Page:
by Panos Bletsos
Could it ever be possible for a footballing nation the stature of Italy to lose a European Championship final by four goals to nil and still emerge as one of the tournament’s winners? Of course it could – and it has. The Azzurri were NOT Euro 2012’s real losers, as Spain were not the lone winners.
As recently as two years ago the Netherlands won themselves many admirers across the globe by reaching the final of the FIFA World Cup for the very first time since their two consecutive showings back in the ‘70s. They only went down to Spain by that solitary Andrés Iniesta strike a few minutes before a penalty shoot-out after recording 14 straight victories on the road – they famously beat Brazil and sensational Uruguay in the process.
If it ain’t broke, don’t fix it, they say, and that’s exactly what the Dutch did. Bert van Marwijk mostly stuck with the same crop of players and even injected some new blood into his squad (Jetro Willems, Kevin Strootman, Luuk de Jong) as the Oranje took Europe by storm – alas, only in the qualifiers. In spite of making it nine wins out of 10 (including a record 11-0 victory over part-timers San Marino), Sneijder, Van Persie, Robben and co. were merely a shadow of themselves in the finals losing all three of their group matches for the first time ever in a major finals.
As so often happens in such cases, the Dutch have turned against one another, the media (and, inevitably, Johan Cruijff) are blaming everybody and Van Marwijk quit less than eight months after prolonging his contract up to 2016. One of the short-listed pre-Euros title favourites, the Netherlands were arguably the biggest disappointment. But as soon as they get through a period of introversion they will only be bound for success. They have the style, they have the class, they have the players – and now they also have Louis van Gaal back at the helm.
France, England & Russia
More than a century ago, in 1907, Britain, France and Russia formed the Triple Entente, an alliance that stood up against Germany and the Austro-Hungarian empire at the start of World War I, which the Allies eventually won. Forward to present day and switch to footballing terms, there is a general sense that all three of those nations are on the losing side.
After their disastrous 2010 World Cup the French tried to regroup. Jean-Pierre Escalettes resigned as president of the FFF and Laurent Blanc, who had led Bordeaux to four major trophies within just three years, took over from Raymond Domenech. The two-times European champions showed some signs of improvement and finished top of their qualifying group just barely ahead of Bosnia – Herzegovina. But the look on the faces of Les Bleus after their loss against Sweden sent them on collision course with Spain in the quarters said it all. A hands-down 2-0 defeat sent the French home, Blanc resigned and Noël Le Graët has to start from scratch – again…
England and Russia were also optimistic ahead of the final phase, although for different reasons. In Russia’s case, sanguineness was well-founded thanks to the quality of the squad, but they failed miserably against Greece in their final group game and sent crashing out of the tournament. One can’t help thinking that broken ties between the RFU and Dick Advocaat, who’d penned a deal with PSV Eindhoven as early as May, played a huge part.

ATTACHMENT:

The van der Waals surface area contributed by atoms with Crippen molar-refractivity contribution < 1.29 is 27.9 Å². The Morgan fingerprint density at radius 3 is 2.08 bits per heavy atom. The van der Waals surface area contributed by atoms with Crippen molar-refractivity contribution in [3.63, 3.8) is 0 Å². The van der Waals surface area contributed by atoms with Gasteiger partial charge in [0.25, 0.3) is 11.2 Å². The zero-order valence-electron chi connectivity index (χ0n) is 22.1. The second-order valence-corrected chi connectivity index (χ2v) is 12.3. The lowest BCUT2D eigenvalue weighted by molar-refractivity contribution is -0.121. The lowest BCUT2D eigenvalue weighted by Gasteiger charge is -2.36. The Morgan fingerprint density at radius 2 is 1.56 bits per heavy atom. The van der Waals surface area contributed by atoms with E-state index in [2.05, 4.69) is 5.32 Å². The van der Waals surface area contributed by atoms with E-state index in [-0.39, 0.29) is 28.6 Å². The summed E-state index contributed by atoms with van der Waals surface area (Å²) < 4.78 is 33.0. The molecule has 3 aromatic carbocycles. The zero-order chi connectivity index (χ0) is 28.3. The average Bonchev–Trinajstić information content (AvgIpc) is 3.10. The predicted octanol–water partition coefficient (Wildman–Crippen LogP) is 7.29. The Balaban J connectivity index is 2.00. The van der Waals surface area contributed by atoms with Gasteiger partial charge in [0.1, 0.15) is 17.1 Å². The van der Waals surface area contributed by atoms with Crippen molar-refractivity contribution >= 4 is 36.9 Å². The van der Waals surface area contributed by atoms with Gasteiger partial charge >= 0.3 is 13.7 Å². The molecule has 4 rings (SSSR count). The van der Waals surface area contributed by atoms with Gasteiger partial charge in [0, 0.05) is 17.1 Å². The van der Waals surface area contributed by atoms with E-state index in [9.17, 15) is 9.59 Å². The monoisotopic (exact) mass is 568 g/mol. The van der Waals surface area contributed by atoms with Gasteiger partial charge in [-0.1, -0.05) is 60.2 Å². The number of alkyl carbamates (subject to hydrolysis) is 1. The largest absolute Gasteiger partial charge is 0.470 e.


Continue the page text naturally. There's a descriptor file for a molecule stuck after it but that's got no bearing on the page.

A host of national sides changed their head coaches after Euro 2012, England made the switch ahead of the final phase. Roy Hodgson (and not overwhelming favourite Harry Redknapp, who was ironically shown the door by Tottenham a few weeks later) stood in for the resigned Fabio Capello as late as May 1. This particular development along with several high-profile casualties significantly lowered the bar of expectations, which could eventually benefit the Three Lions. Indeed, playing with a nothing-to-lose approach the English won a tough-looking group to make the last eight, but the more things change the more they stay the same: they were knocked out on penalties again, this time by Italy…
Tails Between Their Legs
England’s across-the-sea neighbours Ireland reached a major tournament for the first time in a decade, but the only thing they had to show for was perhaps their proud Green Army of fans, while a Sweden team featuring Zlatan Ibrahimović cannot be content with a last-place finish in their group. Co-hosts Poland and Ukraine nurtured ambitions of progressing to the knock-out stages, together with a compact-looking Denmark side, but all three failed to. However, their remarkable efforts must have left them with the same bitter-sweet taste the two losing semifinalists are trying to come to terms with. Both Cristiano Ronaldo’s Portugal and indeed the fresh and exciting Germany cannot help feeling that this was a wasted opportunity for them to do even better.
So, Who Won?
The obvious answer would be Spain of course, but there are a number of other nations that may look back to their Euro 2012 campaign in satisfaction. Two years after their World Cup debacle and under the heavy shade of yet another match-fixing scandal Cesare Prandelli and Andrea Pirlo’s Italy proved that they are still a force to be reckoned with in the global game. While both in a transitional period the Czech republic and Greece finished among the top eight, but my tip for success in the near future would have to be Croatia, who threatened both eventual finalists Spain and Italy with early exits. Life without Slaven Bilić will indeed take some getting used to and Igor Štimac faces an uphill struggle to take his national side to Brazil in two years time against the likes of Belgium, Scotland and bitter rivals Serbia. Nonetheless, maybe the time for them to emulate their 1998 heroics is drawing ever closer.
HAVE YOUR SAY...Who do you think were the winners and losers from Euro 2012?
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